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The moon

The Moon, our own natural satellite

The Moon is Earth’s only natural satellite. Our planet’s trusty companion is an airless, silent world without any signs of life. Because of its small size, the Moon’s force of attraction is too weak to hold the gases it would need to form an atmosphere. Without a layer of air, the Moon cannot trap the Sun’s heat to warm it at night or protect itself from too much heat during the day. This makes the Moon’s nights freezing cold and its days extremely hot. The lunar landscape has not changed much in thousands of years. The many craters that dot its surface are scars from meteorites that hit the Moon early in its history. The Moon’s vast plains are large craters filled with lava, which came out of cracks in its crust. Around these plains are hills and mountain ranges. In other craters, which are never lit, several probes have detected frozen water from comet impacts.

Where does the Moon come from?

By analyzing the lunar rock samples brought back by astronauts, scientists have been able to piece together the Moon’s history. According to a theory that is generally accepted today, the Moon was created as a result of a violent collision between young planet Earth and an asteroid the size of Mars. The impact hurled massive amounts of rock from Earth and from the shattered asteroid into space. Under Earth’s force of attraction, the rock fragments began to circle around our planet, eventually joining together to form the Moon.

Creation of the moon

Destination: the Moon

On July 21, 1969, a human being stepped onto the surface of the Moon for the first time. The man was Neil Armstrong, member of the Apollo 11 mission. Following this memorable date, five other missions touched down on the Moon. In all, a dozen astronauts have visited our natural satellite. They have taken many photographs, conducted a variety of scientific experiments, and collected close to 880 pounds (400 kg) of lunar rocks. Many countries plan to construct a permanent lunar base that will serve as an astronomical observatory, research laboratory and launching site for future flights to Mars and beyond. To this day, the Moon is the only celestial body that has been visited by humans.

Earth viewed from the Moon

Viewed from the Moon, Earth appears four times as large as the Moon does when it’s viewed from our planet. Earth is also 60 times brighter. The lack of atmosphere on the Moon allows astronauts to observe our own beautiful blue and white planet with amazing clarity. Members of the Apollo missions have said that watching Earth rise in the Moon’s dark sky was a spectacle of extraordinary beauty.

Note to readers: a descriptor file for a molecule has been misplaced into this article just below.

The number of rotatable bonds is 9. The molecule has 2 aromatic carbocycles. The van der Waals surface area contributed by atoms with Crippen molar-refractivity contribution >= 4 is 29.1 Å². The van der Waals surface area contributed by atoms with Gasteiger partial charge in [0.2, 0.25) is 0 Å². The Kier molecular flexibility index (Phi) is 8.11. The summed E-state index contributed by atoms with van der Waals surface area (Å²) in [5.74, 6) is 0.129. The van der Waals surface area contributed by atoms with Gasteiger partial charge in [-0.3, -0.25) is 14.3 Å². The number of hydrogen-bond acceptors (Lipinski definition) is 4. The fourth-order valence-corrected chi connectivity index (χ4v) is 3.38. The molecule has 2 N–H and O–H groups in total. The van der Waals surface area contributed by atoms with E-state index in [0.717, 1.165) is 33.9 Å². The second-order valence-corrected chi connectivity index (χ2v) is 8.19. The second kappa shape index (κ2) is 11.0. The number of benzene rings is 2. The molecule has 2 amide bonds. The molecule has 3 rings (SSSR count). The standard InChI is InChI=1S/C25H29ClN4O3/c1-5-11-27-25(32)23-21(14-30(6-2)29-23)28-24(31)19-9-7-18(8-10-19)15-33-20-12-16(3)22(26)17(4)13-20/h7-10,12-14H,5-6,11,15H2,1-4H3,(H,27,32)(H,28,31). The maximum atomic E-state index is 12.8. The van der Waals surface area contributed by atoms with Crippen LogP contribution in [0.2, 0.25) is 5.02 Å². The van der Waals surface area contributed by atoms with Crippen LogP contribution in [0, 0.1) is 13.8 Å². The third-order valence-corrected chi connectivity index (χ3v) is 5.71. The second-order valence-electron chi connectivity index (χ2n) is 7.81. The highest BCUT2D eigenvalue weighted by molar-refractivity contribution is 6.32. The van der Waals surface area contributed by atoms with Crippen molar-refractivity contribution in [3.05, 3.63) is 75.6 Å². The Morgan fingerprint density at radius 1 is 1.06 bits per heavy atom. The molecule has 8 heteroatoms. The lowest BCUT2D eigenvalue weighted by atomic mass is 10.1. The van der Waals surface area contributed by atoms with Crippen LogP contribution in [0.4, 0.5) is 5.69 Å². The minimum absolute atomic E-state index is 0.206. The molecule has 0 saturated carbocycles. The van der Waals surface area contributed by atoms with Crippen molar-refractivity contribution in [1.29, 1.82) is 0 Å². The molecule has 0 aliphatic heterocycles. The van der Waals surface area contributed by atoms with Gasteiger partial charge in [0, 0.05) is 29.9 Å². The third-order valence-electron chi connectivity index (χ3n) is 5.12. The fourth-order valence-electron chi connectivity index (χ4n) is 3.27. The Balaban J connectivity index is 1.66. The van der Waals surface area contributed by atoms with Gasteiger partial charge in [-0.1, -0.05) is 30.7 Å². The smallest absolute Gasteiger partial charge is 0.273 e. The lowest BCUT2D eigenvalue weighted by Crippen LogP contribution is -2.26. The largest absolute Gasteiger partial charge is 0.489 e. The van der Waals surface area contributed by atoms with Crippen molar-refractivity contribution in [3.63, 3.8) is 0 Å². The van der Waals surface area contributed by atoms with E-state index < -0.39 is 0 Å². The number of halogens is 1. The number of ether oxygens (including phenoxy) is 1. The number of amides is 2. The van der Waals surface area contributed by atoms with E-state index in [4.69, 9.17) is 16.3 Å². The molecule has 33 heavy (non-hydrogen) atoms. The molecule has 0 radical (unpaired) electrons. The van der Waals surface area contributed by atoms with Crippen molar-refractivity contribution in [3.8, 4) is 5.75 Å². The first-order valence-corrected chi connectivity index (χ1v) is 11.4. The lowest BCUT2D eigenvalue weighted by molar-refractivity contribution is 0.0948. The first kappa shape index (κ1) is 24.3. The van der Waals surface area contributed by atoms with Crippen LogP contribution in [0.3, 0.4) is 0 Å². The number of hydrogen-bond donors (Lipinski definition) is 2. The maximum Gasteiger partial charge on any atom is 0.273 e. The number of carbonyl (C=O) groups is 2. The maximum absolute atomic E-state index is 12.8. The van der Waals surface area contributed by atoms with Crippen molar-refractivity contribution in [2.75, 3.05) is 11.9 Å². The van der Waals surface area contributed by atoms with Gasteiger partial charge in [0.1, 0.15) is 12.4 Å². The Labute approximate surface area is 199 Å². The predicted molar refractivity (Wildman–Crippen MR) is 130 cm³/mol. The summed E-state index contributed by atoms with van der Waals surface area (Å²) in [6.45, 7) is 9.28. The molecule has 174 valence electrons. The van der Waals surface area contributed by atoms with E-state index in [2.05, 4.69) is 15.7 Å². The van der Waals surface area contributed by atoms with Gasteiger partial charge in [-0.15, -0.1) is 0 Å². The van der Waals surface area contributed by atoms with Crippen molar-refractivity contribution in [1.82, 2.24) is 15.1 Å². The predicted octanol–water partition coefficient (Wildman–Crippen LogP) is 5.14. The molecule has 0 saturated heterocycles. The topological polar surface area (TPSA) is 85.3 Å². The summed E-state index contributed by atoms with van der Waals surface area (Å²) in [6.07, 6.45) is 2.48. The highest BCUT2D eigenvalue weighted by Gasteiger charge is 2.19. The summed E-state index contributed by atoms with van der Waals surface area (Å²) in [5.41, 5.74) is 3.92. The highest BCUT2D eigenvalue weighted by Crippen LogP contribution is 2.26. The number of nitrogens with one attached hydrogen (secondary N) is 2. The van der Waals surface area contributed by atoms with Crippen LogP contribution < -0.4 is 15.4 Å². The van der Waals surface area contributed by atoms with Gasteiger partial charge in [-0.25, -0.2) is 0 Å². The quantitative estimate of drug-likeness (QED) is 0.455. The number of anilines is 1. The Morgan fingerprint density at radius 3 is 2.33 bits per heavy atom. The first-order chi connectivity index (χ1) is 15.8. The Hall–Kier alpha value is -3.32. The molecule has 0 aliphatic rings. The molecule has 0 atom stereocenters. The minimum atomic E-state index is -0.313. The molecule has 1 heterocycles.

The man in the Moon

With a bit of imagination, it’s possible to see a face when looking at the Moon with the naked eye. That is why people often say that there is a man in the Moon. The dark spots make up the eyes, the nose, and the mouth. These dark spots are, in fact, the Moon’s huge, dusty plains. Early astronomers once thought these plains were seas, and so they named them Ocean of Storms, Sea of Tranquility, and Lake of dreams. The rest of the man’s face is formed by the Moon’s hills and mountain ranges.

Moon phases

Next to the Sun, the Moon is the brightest object in the sky. However, it does not produce light by itself the way the Sun does; instead it acts like a mirror, reflecting light from the Sun. Night after night, the Moon seems to change its shape in the sky, turning from a thin crescent into a full circle. While the Moon travels around Earth, the Sun lights the satellite’s surface, either partially or fully. These different faces, which are called Moon phases, follow a cycle that lasts 291/2 days.

Lunar eclipses: a spectacular disappearing act

Lunar eclipses have been observed since the beginning of time. The cause of these phenomena was first described by the Greek philosopher Thales about 2,600 years ago. A lunar eclipse occurs when Earth passes between the Moon and the Sun. The Moon falls entirely under Earth’s shadow and is plunged into darkness. Eclipses of the Moon happen more often than eclipses of the Sun. Unlike solar eclipses, however, lunar eclipses can be observed safely with the naked eye.

Lunar eclipses

The Moon’s force of attraction

Even though the Moon’s gravity is six times weaker than Earth’s, its force of attraction is powerful enough to pull water from Earth’s oceans up toward itself. The “bulge” or “swelling” that occurs in the ocean is called a high tide. At the same time, water is drawn away from the beaches on each side of the bulge, producing a low tide in those areas. The oceans that are facing away from the Moon also experience the same effects. That is why tides occur twice a day, as an ocean faces the Moon and as it faces away from the Moon. When the Sun and the Moon are aligned in a straight line with Earth, the tides reach their maximum height. These kinds of tides are called spring tides and occur when there is a new or a full moon.

The Moon’s force of attraction

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